August is the time when younger children trot back from summer camp, brown as berries and full of healthy food, while their older siblings, laden with books and Indian-print bedspreads, head off for the college campuses -- there to grow wise and pudgy on diets composed of Immanuel Kant, mashed potatoes and strawberry yogurt.

In the interest of health, the wise parent might tuck into their luggage a copy of a book originally published in 1973 and reissued in 1979. The Campus Survival Cookbook was written by Jacqueline Wood and Joelyn Scott Gilchrist, mothers who may occasionally totter over the line into cuteness but who wisely do not overestimate the knowledge of the average teen-ager facing a kitchen. (Published by Morrow Quill Paperbacks, the book is $4.95 and is being stocked by the Kitchen Bazaar, 4455 Connecticut Ave. NW, and Seven Corners Shopping Center.)

In addition to providing a list of kitchen equipment and staples necessary to the preparation of meals, they offer such basic advice as what to do on the top of the stove (simmer, saute, fry or boil) and what to do in the oven (bake, broil and roast).

They explain how to chop an onion, to scramble and fry an egg, and how to keep your girlfriend from getting pregnant -- the latter actually a section dealing with foods to start off the day.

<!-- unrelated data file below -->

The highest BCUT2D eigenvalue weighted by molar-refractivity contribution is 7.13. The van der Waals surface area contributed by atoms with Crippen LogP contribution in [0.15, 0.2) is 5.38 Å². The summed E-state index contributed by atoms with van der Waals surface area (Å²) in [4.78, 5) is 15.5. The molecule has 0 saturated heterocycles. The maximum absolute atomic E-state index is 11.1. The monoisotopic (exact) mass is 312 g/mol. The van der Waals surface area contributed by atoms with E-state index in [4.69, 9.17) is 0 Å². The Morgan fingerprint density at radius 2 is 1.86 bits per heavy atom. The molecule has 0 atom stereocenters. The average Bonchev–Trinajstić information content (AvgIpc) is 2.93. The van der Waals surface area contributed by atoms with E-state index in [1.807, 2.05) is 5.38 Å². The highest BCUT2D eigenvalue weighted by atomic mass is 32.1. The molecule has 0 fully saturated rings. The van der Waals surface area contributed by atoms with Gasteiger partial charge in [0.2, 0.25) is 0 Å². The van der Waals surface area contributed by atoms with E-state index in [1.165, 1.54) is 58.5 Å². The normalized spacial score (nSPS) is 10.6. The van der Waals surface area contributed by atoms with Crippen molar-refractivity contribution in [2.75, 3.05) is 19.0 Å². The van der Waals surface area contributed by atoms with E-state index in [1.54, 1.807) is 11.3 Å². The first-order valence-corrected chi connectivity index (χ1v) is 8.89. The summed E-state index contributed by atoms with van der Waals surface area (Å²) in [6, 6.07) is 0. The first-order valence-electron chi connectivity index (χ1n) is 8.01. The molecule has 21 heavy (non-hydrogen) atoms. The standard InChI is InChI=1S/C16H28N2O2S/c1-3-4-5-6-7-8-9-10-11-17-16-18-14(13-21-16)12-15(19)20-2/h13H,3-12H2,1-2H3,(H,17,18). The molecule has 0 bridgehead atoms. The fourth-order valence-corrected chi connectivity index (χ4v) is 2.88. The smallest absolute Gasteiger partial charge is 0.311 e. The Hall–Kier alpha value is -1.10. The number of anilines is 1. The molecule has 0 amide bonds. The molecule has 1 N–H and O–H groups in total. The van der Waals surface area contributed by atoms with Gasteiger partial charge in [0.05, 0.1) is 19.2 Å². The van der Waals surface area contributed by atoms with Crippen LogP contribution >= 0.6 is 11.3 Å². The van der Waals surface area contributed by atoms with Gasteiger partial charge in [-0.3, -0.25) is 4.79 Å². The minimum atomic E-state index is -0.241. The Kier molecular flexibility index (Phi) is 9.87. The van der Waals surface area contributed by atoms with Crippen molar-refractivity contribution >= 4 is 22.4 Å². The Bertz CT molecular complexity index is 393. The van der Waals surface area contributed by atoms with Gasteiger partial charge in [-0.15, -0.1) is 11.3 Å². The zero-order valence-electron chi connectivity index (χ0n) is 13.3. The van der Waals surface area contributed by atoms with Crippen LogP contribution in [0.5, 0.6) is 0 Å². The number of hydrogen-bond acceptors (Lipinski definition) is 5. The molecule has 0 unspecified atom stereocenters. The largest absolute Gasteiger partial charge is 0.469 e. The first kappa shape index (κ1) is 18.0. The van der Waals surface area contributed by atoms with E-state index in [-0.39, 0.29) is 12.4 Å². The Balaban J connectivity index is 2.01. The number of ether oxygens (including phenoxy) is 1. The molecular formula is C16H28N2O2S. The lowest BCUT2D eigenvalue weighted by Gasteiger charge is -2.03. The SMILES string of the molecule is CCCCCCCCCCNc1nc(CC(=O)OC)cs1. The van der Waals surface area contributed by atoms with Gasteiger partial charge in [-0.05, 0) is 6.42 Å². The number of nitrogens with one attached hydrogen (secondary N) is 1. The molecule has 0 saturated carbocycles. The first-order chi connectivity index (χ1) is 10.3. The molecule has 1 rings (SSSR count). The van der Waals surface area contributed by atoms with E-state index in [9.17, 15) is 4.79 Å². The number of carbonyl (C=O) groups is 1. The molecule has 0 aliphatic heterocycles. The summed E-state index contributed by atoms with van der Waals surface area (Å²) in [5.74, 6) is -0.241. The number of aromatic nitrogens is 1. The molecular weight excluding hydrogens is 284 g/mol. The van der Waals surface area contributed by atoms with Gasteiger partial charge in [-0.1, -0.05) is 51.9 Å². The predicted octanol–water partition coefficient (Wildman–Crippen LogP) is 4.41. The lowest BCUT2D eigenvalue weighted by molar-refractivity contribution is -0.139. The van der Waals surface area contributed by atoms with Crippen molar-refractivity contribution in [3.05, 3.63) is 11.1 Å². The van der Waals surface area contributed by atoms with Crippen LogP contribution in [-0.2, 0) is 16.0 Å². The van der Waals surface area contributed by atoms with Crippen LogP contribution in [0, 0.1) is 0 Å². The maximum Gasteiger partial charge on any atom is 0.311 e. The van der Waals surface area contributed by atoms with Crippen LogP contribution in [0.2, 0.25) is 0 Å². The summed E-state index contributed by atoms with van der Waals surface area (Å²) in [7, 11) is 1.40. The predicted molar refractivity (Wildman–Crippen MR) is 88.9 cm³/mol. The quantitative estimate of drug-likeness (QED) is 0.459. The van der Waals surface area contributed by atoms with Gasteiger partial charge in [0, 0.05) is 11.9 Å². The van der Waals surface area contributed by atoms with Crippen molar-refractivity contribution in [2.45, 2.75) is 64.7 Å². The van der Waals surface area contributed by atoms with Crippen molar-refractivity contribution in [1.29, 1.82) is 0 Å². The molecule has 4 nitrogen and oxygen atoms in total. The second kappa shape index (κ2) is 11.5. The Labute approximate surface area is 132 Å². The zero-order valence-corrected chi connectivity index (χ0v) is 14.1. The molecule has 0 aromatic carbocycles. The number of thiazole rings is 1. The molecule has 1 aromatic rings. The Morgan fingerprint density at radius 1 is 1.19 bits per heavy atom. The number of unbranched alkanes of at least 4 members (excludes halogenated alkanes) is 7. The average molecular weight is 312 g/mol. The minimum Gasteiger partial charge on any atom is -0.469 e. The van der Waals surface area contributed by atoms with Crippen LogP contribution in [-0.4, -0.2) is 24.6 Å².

"We wrote that headline in an attempt to make sure you would read these pages about breakfast," the authors explain in brisk, motherly fashion.

There is a whole month's worth of menus and recipes to guide the novice cook, and though the writers push good nutrition and the thrifty use of foods, they also accept the reality of their audience.Thus, while there are instructions for making Survival Soup and bread, and recipes for cooking buckwheat groats and making granola, there's also Goddard Glop, a form of trifle whose ingredients include vanilla pudding, strawberry jam and a whole jar of maraschino cherries.

There is another section which makes the book suitable not only for college students, but for anyone starting out with little knowledge of cooking, little money and the desire to entertain. In addition to menus and instruction for six relatively inexpensive party meals, the back of the book features a survival section which is a good source of low-cost meals that can be expanded to feed large groups.

There is even a recipe for a failed cake, "a fine cake you carelessly dump into a bowl and serve with a spoon -- the cake does seem too airy (or something) to come out of the pans properly and the frosting is too rich (or something) to spread."

An encouraging recipe for a beginner who will know, when the cake fails, that it was supposed to.